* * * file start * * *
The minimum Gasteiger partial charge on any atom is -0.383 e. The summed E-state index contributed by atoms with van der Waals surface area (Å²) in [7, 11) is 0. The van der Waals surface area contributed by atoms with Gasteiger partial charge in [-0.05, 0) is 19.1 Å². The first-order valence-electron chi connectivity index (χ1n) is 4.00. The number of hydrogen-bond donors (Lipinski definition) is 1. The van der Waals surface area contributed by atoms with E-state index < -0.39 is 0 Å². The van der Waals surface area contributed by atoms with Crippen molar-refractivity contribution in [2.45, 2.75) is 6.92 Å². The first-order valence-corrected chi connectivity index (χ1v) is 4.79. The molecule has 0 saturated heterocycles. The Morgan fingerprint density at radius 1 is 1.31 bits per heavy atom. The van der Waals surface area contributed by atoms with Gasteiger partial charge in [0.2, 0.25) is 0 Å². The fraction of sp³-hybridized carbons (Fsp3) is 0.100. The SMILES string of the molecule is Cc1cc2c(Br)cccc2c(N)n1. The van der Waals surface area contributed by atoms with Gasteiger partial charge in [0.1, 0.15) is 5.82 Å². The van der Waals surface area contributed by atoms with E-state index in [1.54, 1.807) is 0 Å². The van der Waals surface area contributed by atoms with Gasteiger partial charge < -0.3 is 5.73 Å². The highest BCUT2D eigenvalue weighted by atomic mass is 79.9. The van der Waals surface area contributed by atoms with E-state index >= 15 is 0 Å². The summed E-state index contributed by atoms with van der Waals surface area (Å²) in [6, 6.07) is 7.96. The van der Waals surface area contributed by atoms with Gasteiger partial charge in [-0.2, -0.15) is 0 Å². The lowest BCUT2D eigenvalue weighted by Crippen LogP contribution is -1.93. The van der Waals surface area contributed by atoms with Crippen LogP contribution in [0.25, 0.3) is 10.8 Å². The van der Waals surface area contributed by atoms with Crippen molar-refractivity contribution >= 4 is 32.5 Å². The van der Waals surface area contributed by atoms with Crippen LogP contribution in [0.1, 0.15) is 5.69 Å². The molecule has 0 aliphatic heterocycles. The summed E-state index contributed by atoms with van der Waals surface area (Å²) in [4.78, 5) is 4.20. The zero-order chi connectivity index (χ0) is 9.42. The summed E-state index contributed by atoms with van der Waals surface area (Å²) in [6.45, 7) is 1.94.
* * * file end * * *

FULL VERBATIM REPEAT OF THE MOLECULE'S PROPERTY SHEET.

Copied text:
The minimum Gasteiger partial charge on any atom is -0.383 e. The summed E-state index contributed by atoms with van der Waals surface area (Å²) in [7, 11) is 0. The van der Waals surface area contributed by atoms with Gasteiger partial charge in [-0.05, 0) is 19.1 Å². The first-order valence-electron chi connectivity index (χ1n) is 4.00. The number of hydrogen-bond donors (Lipinski definition) is 1. The van der Waals surface area contributed by atoms with E-state index < -0.39 is 0 Å². The van der Waals surface area contributed by atoms with Crippen molar-refractivity contribution in [2.45, 2.75) is 6.92 Å². The first-order valence-corrected chi connectivity index (χ1v) is 4.79. The molecule has 0 saturated heterocycles. The Morgan fingerprint density at radius 1 is 1.31 bits per heavy atom. The van der Waals surface area contributed by atoms with Gasteiger partial charge in [0.2, 0.25) is 0 Å². The fraction of sp³-hybridized carbons (Fsp3) is 0.100. The SMILES string of the molecule is Cc1cc2c(Br)cccc2c(N)n1. The van der Waals surface area contributed by atoms with Gasteiger partial charge in [0.1, 0.15) is 5.82 Å². The van der Waals surface area contributed by atoms with E-state index in [1.54, 1.807) is 0 Å². The van der Waals surface area contributed by atoms with Gasteiger partial charge < -0.3 is 5.73 Å². The highest BCUT2D eigenvalue weighted by atomic mass is 79.9. The van der Waals surface area contributed by atoms with E-state index >= 15 is 0 Å². The summed E-state index contributed by atoms with van der Waals surface area (Å²) in [6, 6.07) is 7.96. The van der Waals surface area contributed by atoms with Gasteiger partial charge in [-0.2, -0.15) is 0 Å². The lowest BCUT2D eigenvalue weighted by Crippen LogP contribution is -1.93. The van der Waals surface area contributed by atoms with Crippen LogP contribution in [0.25, 0.3) is 10.8 Å². The van der Waals surface area contributed by atoms with Crippen molar-refractivity contribution >= 4 is 32.5 Å². The van der Waals surface area contributed by atoms with Crippen LogP contribution in [0.1, 0.15) is 5.69 Å². The molecule has 0 aliphatic heterocycles. The summed E-state index contributed by atoms with van der Waals surface area (Å²) in [4.78, 5) is 4.20. The zero-order chi connectivity index (χ0) is 9.42. The summed E-state index contributed by atoms with van der Waals surface area (Å²) in [6.45, 7) is 1.94.